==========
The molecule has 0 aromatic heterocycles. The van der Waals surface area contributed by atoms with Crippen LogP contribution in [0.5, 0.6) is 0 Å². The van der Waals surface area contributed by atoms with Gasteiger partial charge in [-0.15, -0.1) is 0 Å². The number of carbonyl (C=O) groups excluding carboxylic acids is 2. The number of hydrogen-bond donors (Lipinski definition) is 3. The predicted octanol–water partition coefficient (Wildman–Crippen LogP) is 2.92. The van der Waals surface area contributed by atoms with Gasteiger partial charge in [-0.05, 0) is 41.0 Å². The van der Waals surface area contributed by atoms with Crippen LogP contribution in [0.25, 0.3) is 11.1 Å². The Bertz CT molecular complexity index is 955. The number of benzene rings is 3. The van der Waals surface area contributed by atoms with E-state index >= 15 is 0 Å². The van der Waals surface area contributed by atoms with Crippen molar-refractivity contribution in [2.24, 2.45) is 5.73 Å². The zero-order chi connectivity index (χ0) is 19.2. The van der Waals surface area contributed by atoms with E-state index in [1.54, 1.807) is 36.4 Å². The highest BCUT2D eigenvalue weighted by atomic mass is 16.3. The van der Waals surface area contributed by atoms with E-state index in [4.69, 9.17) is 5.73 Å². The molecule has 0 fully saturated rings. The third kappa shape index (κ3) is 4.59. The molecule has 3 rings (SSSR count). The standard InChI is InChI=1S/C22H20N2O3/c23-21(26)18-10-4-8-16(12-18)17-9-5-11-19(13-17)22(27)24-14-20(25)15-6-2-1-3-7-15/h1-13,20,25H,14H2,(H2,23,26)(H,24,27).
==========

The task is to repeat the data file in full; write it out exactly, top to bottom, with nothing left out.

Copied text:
The molecule has 0 aromatic heterocycles. The van der Waals surface area contributed by atoms with Crippen LogP contribution in [0.5, 0.6) is 0 Å². The van der Waals surface area contributed by atoms with Gasteiger partial charge in [-0.15, -0.1) is 0 Å². The number of carbonyl (C=O) groups excluding carboxylic acids is 2. The number of hydrogen-bond donors (Lipinski definition) is 3. The predicted octanol–water partition coefficient (Wildman–Crippen LogP) is 2.92. The van der Waals surface area contributed by atoms with Gasteiger partial charge in [-0.05, 0) is 41.0 Å². The van der Waals surface area contributed by atoms with Crippen LogP contribution in [0.25, 0.3) is 11.1 Å². The Bertz CT molecular complexity index is 955. The number of benzene rings is 3. The van der Waals surface area contributed by atoms with E-state index >= 15 is 0 Å². The van der Waals surface area contributed by atoms with Crippen molar-refractivity contribution in [2.24, 2.45) is 5.73 Å². The zero-order chi connectivity index (χ0) is 19.2. The van der Waals surface area contributed by atoms with E-state index in [1.54, 1.807) is 36.4 Å². The highest BCUT2D eigenvalue weighted by atomic mass is 16.3. The van der Waals surface area contributed by atoms with E-state index in [4.69, 9.17) is 5.73 Å². The molecule has 0 fully saturated rings. The third kappa shape index (κ3) is 4.59. The molecule has 3 rings (SSSR count). The standard InChI is InChI=1S/C22H20N2O3/c23-21(26)18-10-4-8-16(12-18)17-9-5-11-19(13-17)22(27)24-14-20(25)15-6-2-1-3-7-15/h1-13,20,25H,14H2,(H2,23,26)(H,24,27).